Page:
With respect to the ceramic filter of this type, conventionally, as indicated by a honeycomb filter 10 in FIG. 1, there have been proposed those having a structure in that a sealing material layer 14 is formed on a circumference of a columnar body 15 made of cordierite or the like, which has a number of through holes 11 placed in parallel with one another in the length direction with wall portion 13 interposed there between. In this honeycomb filter 10, wall portion 13 that separates the through holes 11 from each other functions as a filter (for example, see J UM Kokai Hei 7-183).

In other words, the columnar body 15 is constituted by a single sintered body, and as shown in FIG. 1( b), each of the through holes 11 formed in the columnar body 15 is sealed with a plug 12 at either of ends of its exhaust gas inlet side and outlet side, so that exhaust gases that have entered one through hole 11 are discharged from another through hole 11 after having always passed through wall portion 13 that separates the through holes 11 from each other.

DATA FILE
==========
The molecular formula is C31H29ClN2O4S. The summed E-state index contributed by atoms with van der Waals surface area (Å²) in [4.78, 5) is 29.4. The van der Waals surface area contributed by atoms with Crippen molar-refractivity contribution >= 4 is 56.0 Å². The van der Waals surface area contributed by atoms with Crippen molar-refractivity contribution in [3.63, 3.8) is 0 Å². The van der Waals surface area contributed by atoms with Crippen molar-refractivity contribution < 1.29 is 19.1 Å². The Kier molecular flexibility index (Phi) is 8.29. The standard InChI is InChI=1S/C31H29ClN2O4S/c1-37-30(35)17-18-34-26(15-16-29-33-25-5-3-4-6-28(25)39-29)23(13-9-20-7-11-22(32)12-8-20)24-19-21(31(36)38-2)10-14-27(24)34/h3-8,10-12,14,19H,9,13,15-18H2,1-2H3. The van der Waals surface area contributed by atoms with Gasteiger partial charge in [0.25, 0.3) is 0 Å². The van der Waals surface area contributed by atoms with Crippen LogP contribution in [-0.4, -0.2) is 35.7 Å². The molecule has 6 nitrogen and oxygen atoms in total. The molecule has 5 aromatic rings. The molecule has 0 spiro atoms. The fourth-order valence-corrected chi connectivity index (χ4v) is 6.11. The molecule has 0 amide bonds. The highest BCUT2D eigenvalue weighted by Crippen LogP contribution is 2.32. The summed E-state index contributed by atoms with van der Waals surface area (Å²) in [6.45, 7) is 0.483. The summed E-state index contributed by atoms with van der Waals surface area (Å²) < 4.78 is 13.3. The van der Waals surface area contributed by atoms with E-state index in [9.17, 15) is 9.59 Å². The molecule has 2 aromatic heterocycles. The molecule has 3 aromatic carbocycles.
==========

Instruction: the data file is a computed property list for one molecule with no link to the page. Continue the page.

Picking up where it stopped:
Here, the sealing material layer 14 is formed in order to reinforce the circumference of the columnar body 15 or improve the heat-insulating property of the honeycomb filter 10.

Moreover, in recent years, in place of the above-mentioned honeycomb filter made of cordierite, honeycomb filters, made of a porous silicon carbide sintered material, have often been used because this material has advantages such as superior heat resistance, mechanical strength, collecting efficiency and the like, as well as chemical stability and a small pressure loss.

With respect to the honeycomb filter made of the porous silicon carbide sintered material, as indicated by a honeycomb filter 20 shown in FIG. 2, a honeycomb filter having the following structure has been proposed: a plurality of porous ceramic members 30 made of silicon carbide are combined with one another through sealing material layers 23 to form a ceramic block 25, and a sealing material layer 24 is formed on the circumference of this ceramic block 25 (for example, see JP Kokai 2001-162121). Moreover, as shown in FIG. 3, each porous ceramic member 30 has a structure in that: a number of through holes 31 are placed in parallel with one another in the length direction; and partition wall 33 that separates the through holes 31 from each other functions as a filter.